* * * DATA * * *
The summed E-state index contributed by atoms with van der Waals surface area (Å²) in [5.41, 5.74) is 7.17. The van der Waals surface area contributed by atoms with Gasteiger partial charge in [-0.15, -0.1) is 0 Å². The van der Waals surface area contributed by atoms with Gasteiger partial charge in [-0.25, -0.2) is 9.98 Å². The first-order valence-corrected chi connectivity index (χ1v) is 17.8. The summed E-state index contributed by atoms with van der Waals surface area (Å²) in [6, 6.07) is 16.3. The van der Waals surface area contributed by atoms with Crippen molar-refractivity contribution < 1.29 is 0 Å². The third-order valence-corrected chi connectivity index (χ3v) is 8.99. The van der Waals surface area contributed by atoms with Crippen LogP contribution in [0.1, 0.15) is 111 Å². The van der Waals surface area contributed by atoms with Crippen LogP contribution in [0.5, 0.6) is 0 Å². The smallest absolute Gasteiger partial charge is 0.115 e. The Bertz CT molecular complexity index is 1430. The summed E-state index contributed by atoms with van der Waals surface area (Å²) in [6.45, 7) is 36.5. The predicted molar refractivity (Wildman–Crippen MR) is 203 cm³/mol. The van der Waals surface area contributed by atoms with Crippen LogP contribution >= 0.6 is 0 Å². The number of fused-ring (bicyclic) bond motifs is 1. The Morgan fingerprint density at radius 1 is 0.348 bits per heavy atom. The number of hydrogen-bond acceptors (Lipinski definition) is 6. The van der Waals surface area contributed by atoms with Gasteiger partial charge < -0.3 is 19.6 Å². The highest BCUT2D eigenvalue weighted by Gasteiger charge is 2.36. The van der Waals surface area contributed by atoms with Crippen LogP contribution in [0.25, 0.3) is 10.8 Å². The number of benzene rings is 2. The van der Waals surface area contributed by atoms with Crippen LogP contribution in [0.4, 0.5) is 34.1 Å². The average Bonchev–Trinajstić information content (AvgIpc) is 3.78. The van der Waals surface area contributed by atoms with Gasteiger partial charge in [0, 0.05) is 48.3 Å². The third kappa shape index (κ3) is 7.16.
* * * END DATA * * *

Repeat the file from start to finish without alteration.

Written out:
The summed E-state index contributed by atoms with van der Waals surface area (Å²) in [5.41, 5.74) is 7.17. The van der Waals surface area contributed by atoms with Gasteiger partial charge in [-0.15, -0.1) is 0 Å². The van der Waals surface area contributed by atoms with Gasteiger partial charge in [-0.25, -0.2) is 9.98 Å². The first-order valence-corrected chi connectivity index (χ1v) is 17.8. The summed E-state index contributed by atoms with van der Waals surface area (Å²) in [6, 6.07) is 16.3. The van der Waals surface area contributed by atoms with Crippen molar-refractivity contribution < 1.29 is 0 Å². The third-order valence-corrected chi connectivity index (χ3v) is 8.99. The van der Waals surface area contributed by atoms with Crippen LogP contribution in [0.1, 0.15) is 111 Å². The van der Waals surface area contributed by atoms with Crippen LogP contribution in [0.5, 0.6) is 0 Å². The smallest absolute Gasteiger partial charge is 0.115 e. The Bertz CT molecular complexity index is 1430. The summed E-state index contributed by atoms with van der Waals surface area (Å²) in [6.45, 7) is 36.5. The predicted molar refractivity (Wildman–Crippen MR) is 203 cm³/mol. The van der Waals surface area contributed by atoms with Crippen LogP contribution >= 0.6 is 0 Å². The number of fused-ring (bicyclic) bond motifs is 1. The Morgan fingerprint density at radius 1 is 0.348 bits per heavy atom. The number of hydrogen-bond acceptors (Lipinski definition) is 6. The van der Waals surface area contributed by atoms with Gasteiger partial charge < -0.3 is 19.6 Å². The highest BCUT2D eigenvalue weighted by Gasteiger charge is 2.36. The van der Waals surface area contributed by atoms with Crippen LogP contribution in [0.25, 0.3) is 10.8 Å². The number of benzene rings is 2. The van der Waals surface area contributed by atoms with Crippen LogP contribution in [0.4, 0.5) is 34.1 Å². The average Bonchev–Trinajstić information content (AvgIpc) is 3.78. The van der Waals surface area contributed by atoms with Gasteiger partial charge in [0, 0.05) is 48.3 Å². The third kappa shape index (κ3) is 7.16.